The assessment of digital media remains an area of concern for many teachers. With the digital picture book project, I try to balance the informal, ongoing assessments with the more formalized rubric that allows me to “grade” the project when the books are published.
Some of the assessment tools I use include:
- Daily writing reflections. With these, students self-assess where they are with their project, where they are going next, and what help they may need. This writing then guides our conversations when I meet with them as they are working on their project. These are short pieces of writing that are not graded.
- Informal surveys (often done online). These allow me to gather overall information about perceptions and problems that may be arising across the classroom(s). Questions on these surveys might include reflections about writing elements and technology use.
- Summative assessment rubric. This is handed out at the very start of the project and referred to on a regular basis. The rubric guides students in their work and provides focal points, particularly as the crunch time of deadlines looms.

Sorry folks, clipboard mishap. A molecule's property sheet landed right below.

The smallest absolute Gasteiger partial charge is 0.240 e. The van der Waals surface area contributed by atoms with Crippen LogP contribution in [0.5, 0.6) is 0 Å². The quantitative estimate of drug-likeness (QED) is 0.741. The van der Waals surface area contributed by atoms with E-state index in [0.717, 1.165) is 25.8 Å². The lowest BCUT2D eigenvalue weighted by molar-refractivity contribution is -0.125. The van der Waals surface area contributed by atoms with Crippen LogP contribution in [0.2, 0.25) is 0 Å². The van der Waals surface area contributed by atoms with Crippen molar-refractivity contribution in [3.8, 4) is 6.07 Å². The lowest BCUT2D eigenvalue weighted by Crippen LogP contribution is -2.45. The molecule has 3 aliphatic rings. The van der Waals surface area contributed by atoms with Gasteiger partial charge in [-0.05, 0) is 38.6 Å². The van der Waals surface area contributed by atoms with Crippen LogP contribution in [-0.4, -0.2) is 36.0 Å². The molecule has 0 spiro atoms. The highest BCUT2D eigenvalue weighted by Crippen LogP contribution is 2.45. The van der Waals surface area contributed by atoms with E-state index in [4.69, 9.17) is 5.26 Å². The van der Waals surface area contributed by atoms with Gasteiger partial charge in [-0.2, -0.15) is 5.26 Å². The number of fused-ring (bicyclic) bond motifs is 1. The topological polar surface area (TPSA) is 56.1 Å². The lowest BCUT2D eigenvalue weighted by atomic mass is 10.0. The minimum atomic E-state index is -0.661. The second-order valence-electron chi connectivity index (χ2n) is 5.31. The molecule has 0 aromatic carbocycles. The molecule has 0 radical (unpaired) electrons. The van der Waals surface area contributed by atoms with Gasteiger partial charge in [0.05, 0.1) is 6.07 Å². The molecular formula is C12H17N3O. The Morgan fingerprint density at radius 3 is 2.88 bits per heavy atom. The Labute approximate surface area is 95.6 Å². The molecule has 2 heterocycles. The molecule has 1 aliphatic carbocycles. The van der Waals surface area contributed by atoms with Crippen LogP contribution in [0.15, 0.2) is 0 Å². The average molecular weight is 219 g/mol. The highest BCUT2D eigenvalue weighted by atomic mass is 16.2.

- A peer review sheet. This is filled out during part of our revision process.
- A checklist. This provides yet another framework for keeping students on-track. Most students keep this checklist by their side during the final weeks of the project.
- End-of-project reflective writing. In this, students reflect on the entire project, talking about what they are proud of and what they would have done differently next time, and then I ask them to offer me advice for making the project better for the next year’s class.
I’ve attached resources that might come in handy for you.